The impact of the first Zeppelin attack on our locality

The impact of Zeppelin bombing on our area

Aerial bombing of Britain began in January 1915. By the end of the War it accounted for some 1,417 deaths, and 3,400 injuries. York’s first attack was on 2 May 1916, and resulted in nine deaths and some 40 injuries. A Zeppelin flew over South Bank, Nunnery Lane and Bishophill. Bombs were dropped and there were casualties and extensive damage to property.

We’ve recently found eye-witness accounts of the event in Scarcroft School archives and these help to show how the Home Front had now become the War Front. Norah Chapman of Nunthorpe Avenue wrote to her friend, Annie Ryder, from York County Hospital on 8 May: … my poor darling sister was killed in the air raid, my dear darling mother has had her left arm shot off and I am very badly wounded at the top of my right arm, and 3 wounds in my back…The house is absolutely wrecked.

This was a new form of warfare that brought the horror of war to the Home Front. With support from the Heritage Lottery Fund for our project we were able to explore a deeper understanding of the experience, and responses to it.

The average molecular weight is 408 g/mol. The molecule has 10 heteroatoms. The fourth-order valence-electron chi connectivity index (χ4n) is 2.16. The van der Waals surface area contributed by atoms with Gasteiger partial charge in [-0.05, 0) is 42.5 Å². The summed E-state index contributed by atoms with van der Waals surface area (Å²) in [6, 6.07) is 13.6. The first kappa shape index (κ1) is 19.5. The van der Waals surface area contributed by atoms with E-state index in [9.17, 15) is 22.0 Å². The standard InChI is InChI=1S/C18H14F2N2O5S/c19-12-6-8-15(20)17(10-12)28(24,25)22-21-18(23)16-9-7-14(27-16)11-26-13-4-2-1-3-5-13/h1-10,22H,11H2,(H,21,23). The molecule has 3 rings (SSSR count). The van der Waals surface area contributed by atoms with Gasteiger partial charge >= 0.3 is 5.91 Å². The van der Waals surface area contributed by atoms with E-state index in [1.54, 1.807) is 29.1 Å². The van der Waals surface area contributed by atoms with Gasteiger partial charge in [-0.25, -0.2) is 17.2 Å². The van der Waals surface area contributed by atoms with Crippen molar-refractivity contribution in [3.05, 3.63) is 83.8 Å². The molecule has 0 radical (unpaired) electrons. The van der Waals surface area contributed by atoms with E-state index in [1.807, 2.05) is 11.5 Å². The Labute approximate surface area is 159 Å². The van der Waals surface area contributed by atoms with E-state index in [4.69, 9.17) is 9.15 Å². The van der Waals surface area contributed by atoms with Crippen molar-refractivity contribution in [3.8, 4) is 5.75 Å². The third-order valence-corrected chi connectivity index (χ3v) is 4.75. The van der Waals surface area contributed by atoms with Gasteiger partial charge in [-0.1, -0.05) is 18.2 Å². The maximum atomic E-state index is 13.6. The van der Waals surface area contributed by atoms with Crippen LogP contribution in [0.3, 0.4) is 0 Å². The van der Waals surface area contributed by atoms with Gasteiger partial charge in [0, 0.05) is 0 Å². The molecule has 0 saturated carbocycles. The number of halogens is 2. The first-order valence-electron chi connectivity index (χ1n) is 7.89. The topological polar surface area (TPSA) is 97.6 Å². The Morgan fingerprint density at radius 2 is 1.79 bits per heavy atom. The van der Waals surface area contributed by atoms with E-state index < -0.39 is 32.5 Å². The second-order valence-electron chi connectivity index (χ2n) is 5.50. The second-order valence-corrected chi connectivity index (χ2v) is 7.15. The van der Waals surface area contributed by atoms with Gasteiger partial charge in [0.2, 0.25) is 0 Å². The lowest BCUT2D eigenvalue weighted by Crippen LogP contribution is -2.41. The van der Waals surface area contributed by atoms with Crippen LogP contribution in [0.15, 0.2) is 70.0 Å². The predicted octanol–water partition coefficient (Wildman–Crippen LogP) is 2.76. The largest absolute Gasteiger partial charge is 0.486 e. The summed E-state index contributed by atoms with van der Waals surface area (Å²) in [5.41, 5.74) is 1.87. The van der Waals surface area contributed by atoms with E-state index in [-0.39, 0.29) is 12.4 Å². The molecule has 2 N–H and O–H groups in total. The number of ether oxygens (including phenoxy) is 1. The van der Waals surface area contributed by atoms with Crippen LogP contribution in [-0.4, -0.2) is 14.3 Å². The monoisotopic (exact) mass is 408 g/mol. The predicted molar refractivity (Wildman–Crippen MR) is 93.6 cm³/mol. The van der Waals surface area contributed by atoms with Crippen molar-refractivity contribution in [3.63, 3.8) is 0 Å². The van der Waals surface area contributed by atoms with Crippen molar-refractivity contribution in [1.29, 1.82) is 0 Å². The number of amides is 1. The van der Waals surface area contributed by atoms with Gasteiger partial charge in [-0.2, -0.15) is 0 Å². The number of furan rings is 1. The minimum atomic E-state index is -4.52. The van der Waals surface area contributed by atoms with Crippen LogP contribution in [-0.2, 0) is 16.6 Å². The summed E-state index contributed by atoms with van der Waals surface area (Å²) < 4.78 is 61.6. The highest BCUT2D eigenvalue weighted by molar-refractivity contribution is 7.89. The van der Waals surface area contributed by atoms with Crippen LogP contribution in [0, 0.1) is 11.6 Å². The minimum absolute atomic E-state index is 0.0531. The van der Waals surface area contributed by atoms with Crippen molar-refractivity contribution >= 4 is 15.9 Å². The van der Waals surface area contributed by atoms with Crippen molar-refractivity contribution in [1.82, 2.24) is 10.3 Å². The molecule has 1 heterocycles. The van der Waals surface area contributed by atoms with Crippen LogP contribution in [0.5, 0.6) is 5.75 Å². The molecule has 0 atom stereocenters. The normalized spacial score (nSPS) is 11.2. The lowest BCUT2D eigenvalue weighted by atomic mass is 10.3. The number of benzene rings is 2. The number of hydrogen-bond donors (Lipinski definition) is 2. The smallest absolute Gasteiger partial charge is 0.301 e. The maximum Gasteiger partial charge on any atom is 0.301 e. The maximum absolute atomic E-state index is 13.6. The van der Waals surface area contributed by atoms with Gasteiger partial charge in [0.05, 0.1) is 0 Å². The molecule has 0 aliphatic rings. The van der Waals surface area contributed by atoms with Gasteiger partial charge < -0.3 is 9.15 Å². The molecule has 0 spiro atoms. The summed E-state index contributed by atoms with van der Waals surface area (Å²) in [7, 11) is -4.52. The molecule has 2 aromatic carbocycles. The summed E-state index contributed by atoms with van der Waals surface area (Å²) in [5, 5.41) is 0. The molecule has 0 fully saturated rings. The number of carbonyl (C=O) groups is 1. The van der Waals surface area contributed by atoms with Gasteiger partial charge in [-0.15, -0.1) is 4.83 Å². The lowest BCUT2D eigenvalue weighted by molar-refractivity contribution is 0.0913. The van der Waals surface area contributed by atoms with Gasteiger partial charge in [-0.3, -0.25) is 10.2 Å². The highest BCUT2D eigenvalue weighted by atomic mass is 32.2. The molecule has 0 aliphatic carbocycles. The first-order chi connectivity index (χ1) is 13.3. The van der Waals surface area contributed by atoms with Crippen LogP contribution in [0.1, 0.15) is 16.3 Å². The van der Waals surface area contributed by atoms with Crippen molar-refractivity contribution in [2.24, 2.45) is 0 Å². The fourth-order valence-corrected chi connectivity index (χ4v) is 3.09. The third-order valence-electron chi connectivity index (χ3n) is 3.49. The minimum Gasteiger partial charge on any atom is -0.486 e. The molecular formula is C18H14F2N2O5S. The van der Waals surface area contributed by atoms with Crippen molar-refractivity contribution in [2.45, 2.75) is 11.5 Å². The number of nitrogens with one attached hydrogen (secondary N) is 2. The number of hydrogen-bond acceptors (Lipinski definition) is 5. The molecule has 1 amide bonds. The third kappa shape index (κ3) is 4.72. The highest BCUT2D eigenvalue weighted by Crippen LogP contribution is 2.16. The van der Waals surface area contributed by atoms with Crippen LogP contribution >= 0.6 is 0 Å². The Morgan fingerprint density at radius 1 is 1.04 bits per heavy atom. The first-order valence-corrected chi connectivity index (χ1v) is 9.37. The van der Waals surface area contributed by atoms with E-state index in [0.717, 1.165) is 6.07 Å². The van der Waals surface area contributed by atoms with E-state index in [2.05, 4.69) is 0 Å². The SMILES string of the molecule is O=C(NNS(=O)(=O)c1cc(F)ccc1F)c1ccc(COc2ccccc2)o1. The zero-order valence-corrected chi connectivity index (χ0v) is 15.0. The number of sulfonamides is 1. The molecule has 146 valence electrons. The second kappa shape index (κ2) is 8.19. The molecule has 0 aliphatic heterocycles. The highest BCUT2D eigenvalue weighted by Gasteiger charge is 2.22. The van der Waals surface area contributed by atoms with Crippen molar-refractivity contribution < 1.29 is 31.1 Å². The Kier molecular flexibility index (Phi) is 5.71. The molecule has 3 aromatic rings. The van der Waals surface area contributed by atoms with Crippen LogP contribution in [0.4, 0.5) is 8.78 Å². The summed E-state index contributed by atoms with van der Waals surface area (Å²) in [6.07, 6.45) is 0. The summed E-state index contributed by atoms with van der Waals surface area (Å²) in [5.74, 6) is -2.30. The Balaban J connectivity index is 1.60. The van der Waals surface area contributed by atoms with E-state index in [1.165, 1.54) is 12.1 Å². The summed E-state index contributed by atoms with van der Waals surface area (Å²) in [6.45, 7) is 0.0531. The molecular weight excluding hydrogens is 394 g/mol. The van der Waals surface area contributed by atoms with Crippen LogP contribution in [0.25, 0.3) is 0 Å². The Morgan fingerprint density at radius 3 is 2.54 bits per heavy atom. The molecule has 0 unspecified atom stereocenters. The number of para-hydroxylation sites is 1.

Our small group of local people achieved the following:

  • joint activity with schools, providing resource material for Zeppelin plaques, a trail and for school assemblies. Invited to talk to a primary school class
  • discovery and use of new historical sources, for example eye-witness accounts and school log-book entries
  • engagement with descendants of those affected by the Zeppelin raid
  • use of social media to publicise events, including live tweeting of the raid at @ZeppelinWW1Live, 100 years later
  • providing material for a York Press feature, and participating in an interview on BBC Radio York
  • presenting the results of our research at a public meeting attended by 80 people, and featuring displays by three local schools
  • commissioning a film record of our activity. This is now online here
  • using online resources such as HistoryPin to map stories

To find out more follow this link.

If you would like to help contact us by email at or leave a telephone message on 01904 466086.

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